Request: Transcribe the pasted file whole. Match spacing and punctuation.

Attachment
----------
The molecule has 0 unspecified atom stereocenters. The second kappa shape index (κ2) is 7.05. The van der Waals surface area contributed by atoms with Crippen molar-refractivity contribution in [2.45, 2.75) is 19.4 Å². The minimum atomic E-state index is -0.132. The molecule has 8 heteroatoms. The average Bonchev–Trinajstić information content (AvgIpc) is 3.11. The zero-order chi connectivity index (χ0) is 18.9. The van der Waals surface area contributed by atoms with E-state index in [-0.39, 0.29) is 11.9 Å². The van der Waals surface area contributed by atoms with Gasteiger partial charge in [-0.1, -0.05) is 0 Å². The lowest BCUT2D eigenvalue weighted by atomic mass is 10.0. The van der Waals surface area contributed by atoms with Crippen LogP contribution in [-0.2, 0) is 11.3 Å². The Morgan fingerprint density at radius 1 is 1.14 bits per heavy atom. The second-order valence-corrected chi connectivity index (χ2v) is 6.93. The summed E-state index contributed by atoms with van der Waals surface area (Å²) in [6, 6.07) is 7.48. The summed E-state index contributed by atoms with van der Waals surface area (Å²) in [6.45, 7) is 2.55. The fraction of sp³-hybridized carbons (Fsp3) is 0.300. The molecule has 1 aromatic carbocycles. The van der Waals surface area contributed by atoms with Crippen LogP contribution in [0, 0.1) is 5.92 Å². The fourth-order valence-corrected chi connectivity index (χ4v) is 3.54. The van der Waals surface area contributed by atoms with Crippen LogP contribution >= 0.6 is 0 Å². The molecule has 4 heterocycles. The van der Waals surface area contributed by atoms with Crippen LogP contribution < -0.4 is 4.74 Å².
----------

The molecule has 0 unspecified atom stereocenters. The second kappa shape index (κ2) is 7.05. The van der Waals surface area contributed by atoms with Crippen molar-refractivity contribution in [2.45, 2.75) is 19.4 Å². The minimum atomic E-state index is -0.132. The molecule has 8 heteroatoms. The average Bonchev–Trinajstić information content (AvgIpc) is 3.11. The zero-order chi connectivity index (χ0) is 18.9. The van der Waals surface area contributed by atoms with E-state index in [-0.39, 0.29) is 11.9 Å². The van der Waals surface area contributed by atoms with Gasteiger partial charge in [-0.1, -0.05) is 0 Å². The lowest BCUT2D eigenvalue weighted by atomic mass is 10.0. The van der Waals surface area contributed by atoms with Crippen LogP contribution in [-0.2, 0) is 11.3 Å². The Morgan fingerprint density at radius 1 is 1.14 bits per heavy atom. The second-order valence-corrected chi connectivity index (χ2v) is 6.93. The summed E-state index contributed by atoms with van der Waals surface area (Å²) in [6, 6.07) is 7.48. The summed E-state index contributed by atoms with van der Waals surface area (Å²) in [6.45, 7) is 2.55. The fraction of sp³-hybridized carbons (Fsp3) is 0.300. The molecule has 1 aromatic carbocycles. The van der Waals surface area contributed by atoms with Crippen LogP contribution in [0, 0.1) is 5.92 Å². The fourth-order valence-corrected chi connectivity index (χ4v) is 3.54. The van der Waals surface area contributed by atoms with Crippen LogP contribution >= 0.6 is 0 Å². The molecule has 4 heterocycles. The van der Waals surface area contributed by atoms with Crippen LogP contribution < -0.4 is 4.74 Å².